Mrs. M. Usha receiving the award from Hon’ble Union Minister for Agriculture and Farmers Welfare of India Shri. Radha Mohan Singh and the Hon’ble Minister of State for Agriculture and Food Processing Industries of India Dr. Sanjeev Kumar Balyan. Photo: ICAR

Mrs. M. Usha receiving the award from Hon’ble Union Minister for Agriculture and Farmers Welfare of India Shri. Radha Mohan Singh and the Hon’ble Minister of State for Agriculture and Food Processing Industries of India Dr. Sanjeev Kumar Balyan. Photo: ICAR

HONOUR RECEIVED
For all her contribution to her society in the adoption of brackishwater aquaculture technologies, Mrs Usha was selected for the “ICAR – INDIAN AGRICULTURAL RESEARCH INSTITUTE – IARI Innovative Farmers Award”- 2016 of India. She received this award from the Hon’ble Union Minister for Agriculture and Farmers Welfare of India Shri. Radha Mohan Singh and the Hon’ble Minister of State for Agriculture and Food Processing Industries of India Dr. Sanjeev Kumar Balyan. Hon’ble Prime Minister of India Shri Narendra Modi, inaugurated this Mela during the KRISHI UNNATI MELA 2016, 19-21 March 2016 held at New Delhi.

Acknowledgement: Drawn from material prepared by Dr B. Shanthi, Central Institute for Brackishwater Aquaculture, Chennai, India.

Discover-GAF is launched

Seaweed harvesters, Bharathinagar, Ramanathapuram, Tamil Nadu, India. Photo: Shilpi Sharma (courtesy of ICSF)

Seaweed harvesters, Bharathinagar, Ramanathapuram, Tamil Nadu, India. Photo: Shilpi Sharma (courtesy of ICSF)

To mark International Women’s Day 8 March 2016, Genderaquafish.org is very pleased to announce the launch of Discover-GAF, our new series of short overviews of topics and themes of relevance to gender in aquaculture and fisheries.  The overview articles are short and founded on deep knowledge. They are written by authors who have studied and thought about the topics. The articles are not comprehensive academic reviews, but they do provide a few key references that will start the reader who wants to go further on the track of deeper discovery.

Our first two articles are on “Gleaning” by Danika Kleiber and “Women Divers” by Enrique Alonso-Población. These articles address two iconic topics that are often overlooked as forms of fishing by women. To encourage more investigation of these topics, our authors also challenge researchers with questions requiring research.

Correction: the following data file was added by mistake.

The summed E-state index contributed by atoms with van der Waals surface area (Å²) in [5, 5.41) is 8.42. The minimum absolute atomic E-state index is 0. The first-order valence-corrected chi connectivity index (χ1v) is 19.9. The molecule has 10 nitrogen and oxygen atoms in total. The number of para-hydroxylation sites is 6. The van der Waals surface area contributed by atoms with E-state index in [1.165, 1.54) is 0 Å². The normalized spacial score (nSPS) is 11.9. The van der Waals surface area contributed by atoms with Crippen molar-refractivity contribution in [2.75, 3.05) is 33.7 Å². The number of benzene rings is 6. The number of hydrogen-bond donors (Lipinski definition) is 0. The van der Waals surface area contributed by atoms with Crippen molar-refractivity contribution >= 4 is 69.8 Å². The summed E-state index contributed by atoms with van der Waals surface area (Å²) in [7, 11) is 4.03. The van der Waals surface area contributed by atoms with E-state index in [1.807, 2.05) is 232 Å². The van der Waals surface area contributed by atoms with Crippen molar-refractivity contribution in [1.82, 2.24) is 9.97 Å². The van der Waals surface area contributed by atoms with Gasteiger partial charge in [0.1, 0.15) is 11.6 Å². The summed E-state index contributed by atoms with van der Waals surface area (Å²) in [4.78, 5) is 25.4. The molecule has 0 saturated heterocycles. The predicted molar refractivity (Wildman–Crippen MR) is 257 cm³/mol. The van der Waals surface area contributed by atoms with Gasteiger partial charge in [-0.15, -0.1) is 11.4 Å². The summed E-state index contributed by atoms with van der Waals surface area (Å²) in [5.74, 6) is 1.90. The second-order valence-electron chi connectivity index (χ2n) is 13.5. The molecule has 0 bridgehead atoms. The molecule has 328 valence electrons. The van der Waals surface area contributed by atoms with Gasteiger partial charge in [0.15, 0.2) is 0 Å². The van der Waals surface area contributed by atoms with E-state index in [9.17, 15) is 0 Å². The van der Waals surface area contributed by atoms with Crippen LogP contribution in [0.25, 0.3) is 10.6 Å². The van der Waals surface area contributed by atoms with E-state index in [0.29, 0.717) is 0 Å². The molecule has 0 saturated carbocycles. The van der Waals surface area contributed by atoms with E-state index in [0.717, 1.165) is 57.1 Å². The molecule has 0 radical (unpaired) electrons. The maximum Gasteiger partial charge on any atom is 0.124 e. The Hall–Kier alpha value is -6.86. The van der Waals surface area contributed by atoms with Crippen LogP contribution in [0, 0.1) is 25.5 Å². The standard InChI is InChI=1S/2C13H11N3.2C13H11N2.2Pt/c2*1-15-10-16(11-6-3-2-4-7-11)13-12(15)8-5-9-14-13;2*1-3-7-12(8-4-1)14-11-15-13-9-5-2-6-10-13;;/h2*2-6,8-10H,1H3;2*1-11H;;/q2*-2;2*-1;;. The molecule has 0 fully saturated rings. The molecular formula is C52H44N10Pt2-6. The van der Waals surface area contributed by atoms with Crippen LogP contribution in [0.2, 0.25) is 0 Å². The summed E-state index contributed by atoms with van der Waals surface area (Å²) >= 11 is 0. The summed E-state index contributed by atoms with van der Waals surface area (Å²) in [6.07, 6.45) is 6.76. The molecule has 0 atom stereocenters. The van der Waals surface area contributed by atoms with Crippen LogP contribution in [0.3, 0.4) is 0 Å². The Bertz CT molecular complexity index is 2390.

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Brother and sister gleaning, Bilangbilangan, Bohol, Philippines, 2011. Photo: Danika Kleiber

The idea for a resource such as Discover-GAF was first conceived by Danika Kleiber and discussed at GAF5 in Lucknow, 2014. We have plans to eventually extend this series in many directions, including other parts of the fish supply chain, location specific overviews, themes such as governance and climate change.

We welcome your feedback, comments, corrections and offers to help write material and suggest topics for Discover-GAF. Please contact us on Email: genderaquafish@gmail.com

 

A Tribute to Prof MC Nandeesha (1957 – 2012)

Presented at the International course on Advanced Lessons on Fisheries and Aquaculture Economics: A Tribute to Prof. M. C. Nandeesha (1957 – 2012) held at Santander, Spain from 22 to 26 July 2013.

By Piyashi DebRoy

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Dr M.C. Nandeesha and Prof M.S. Swaminathan together during the August 2011 conference in Chennai on “Mangroves for Coastal Area Management,” at the MMSRF. Photo: Piyashi DebRoy.

I begin with expressing my heartfelt thankfulness to Prof. Josè Fernández Polanco for having provided me with the humble opportunity in the platform of Advanced Lessons in Fisheries and Aquaculture Economics, Second Edition, to offer my tribute to Prof. M. C. Nandeesha, who passed away on the Day 27th December, 2012. Prof. M. C. Nandeesha was one of the legends in Fisheries Science and Aquaculture whose contributions were dedicated to the poor people involved in aquaculture, and for the purpose of institution-building for strengthening human resource development in fisheries. Born on 9th August 1957 into a rural farming family in the state of Karnataka in India, Nandeesha completed his early education in his village and graduated in Fisheries Science from College of Fisheries, Mangalore. Thereafter, he completed Master of Fisheries Science from the same College in 1982. He subsequently joined back College of Fisheries, Mangalore as Assistant Professor in 1985. Prof. Nandeesha obtained his Ph.D. in 1992 from Vishwa Bharati University, Shantiniketan in the state of West Bengal where he conducted off-campus research on fish nutrition.